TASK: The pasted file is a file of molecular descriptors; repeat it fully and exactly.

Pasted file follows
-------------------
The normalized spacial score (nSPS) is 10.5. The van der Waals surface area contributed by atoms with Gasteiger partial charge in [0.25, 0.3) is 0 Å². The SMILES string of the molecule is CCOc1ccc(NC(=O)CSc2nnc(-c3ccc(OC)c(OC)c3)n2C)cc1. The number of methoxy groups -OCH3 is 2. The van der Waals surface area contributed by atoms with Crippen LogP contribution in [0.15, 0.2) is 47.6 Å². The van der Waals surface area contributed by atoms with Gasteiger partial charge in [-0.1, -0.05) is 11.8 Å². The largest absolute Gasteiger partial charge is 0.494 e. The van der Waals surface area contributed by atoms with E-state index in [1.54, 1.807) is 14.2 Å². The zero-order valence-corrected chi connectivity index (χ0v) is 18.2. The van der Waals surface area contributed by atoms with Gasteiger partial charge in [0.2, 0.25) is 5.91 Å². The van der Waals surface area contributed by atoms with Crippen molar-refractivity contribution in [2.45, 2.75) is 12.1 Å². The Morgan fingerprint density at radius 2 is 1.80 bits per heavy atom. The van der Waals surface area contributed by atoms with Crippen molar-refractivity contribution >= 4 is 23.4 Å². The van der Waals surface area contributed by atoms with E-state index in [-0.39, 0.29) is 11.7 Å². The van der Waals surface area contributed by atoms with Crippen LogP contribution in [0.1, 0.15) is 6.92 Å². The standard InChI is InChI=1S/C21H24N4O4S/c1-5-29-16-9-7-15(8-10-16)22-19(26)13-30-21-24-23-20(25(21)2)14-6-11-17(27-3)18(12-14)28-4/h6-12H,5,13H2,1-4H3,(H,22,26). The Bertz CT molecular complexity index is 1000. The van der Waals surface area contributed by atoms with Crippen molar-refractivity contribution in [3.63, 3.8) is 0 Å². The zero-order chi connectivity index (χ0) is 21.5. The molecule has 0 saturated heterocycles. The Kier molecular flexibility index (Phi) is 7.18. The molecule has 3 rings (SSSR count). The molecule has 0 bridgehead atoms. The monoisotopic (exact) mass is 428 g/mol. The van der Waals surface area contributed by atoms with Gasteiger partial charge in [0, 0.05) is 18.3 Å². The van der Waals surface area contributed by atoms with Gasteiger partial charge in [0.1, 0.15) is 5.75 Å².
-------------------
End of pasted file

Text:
The normalized spacial score (nSPS) is 10.5. The van der Waals surface area contributed by atoms with Gasteiger partial charge in [0.25, 0.3) is 0 Å². The SMILES string of the molecule is CCOc1ccc(NC(=O)CSc2nnc(-c3ccc(OC)c(OC)c3)n2C)cc1. The number of methoxy groups -OCH3 is 2. The van der Waals surface area contributed by atoms with Crippen LogP contribution in [0.15, 0.2) is 47.6 Å². The van der Waals surface area contributed by atoms with Gasteiger partial charge in [-0.1, -0.05) is 11.8 Å². The largest absolute Gasteiger partial charge is 0.494 e. The van der Waals surface area contributed by atoms with E-state index in [1.54, 1.807) is 14.2 Å². The zero-order valence-corrected chi connectivity index (χ0v) is 18.2. The van der Waals surface area contributed by atoms with Gasteiger partial charge in [0.2, 0.25) is 5.91 Å². The van der Waals surface area contributed by atoms with Crippen molar-refractivity contribution in [2.45, 2.75) is 12.1 Å². The Morgan fingerprint density at radius 2 is 1.80 bits per heavy atom. The van der Waals surface area contributed by atoms with Crippen molar-refractivity contribution >= 4 is 23.4 Å². The van der Waals surface area contributed by atoms with E-state index in [-0.39, 0.29) is 11.7 Å². The van der Waals surface area contributed by atoms with Crippen LogP contribution in [0.1, 0.15) is 6.92 Å². The standard InChI is InChI=1S/C21H24N4O4S/c1-5-29-16-9-7-15(8-10-16)22-19(26)13-30-21-24-23-20(25(21)2)14-6-11-17(27-3)18(12-14)28-4/h6-12H,5,13H2,1-4H3,(H,22,26). The Bertz CT molecular complexity index is 1000. The van der Waals surface area contributed by atoms with Crippen molar-refractivity contribution in [3.63, 3.8) is 0 Å². The zero-order chi connectivity index (χ0) is 21.5. The molecule has 0 saturated heterocycles. The Kier molecular flexibility index (Phi) is 7.18. The molecule has 3 rings (SSSR count). The molecule has 0 bridgehead atoms. The monoisotopic (exact) mass is 428 g/mol. The van der Waals surface area contributed by atoms with Gasteiger partial charge in [0, 0.05) is 18.3 Å². The van der Waals surface area contributed by atoms with Gasteiger partial charge in [0.1, 0.15) is 5.75 Å².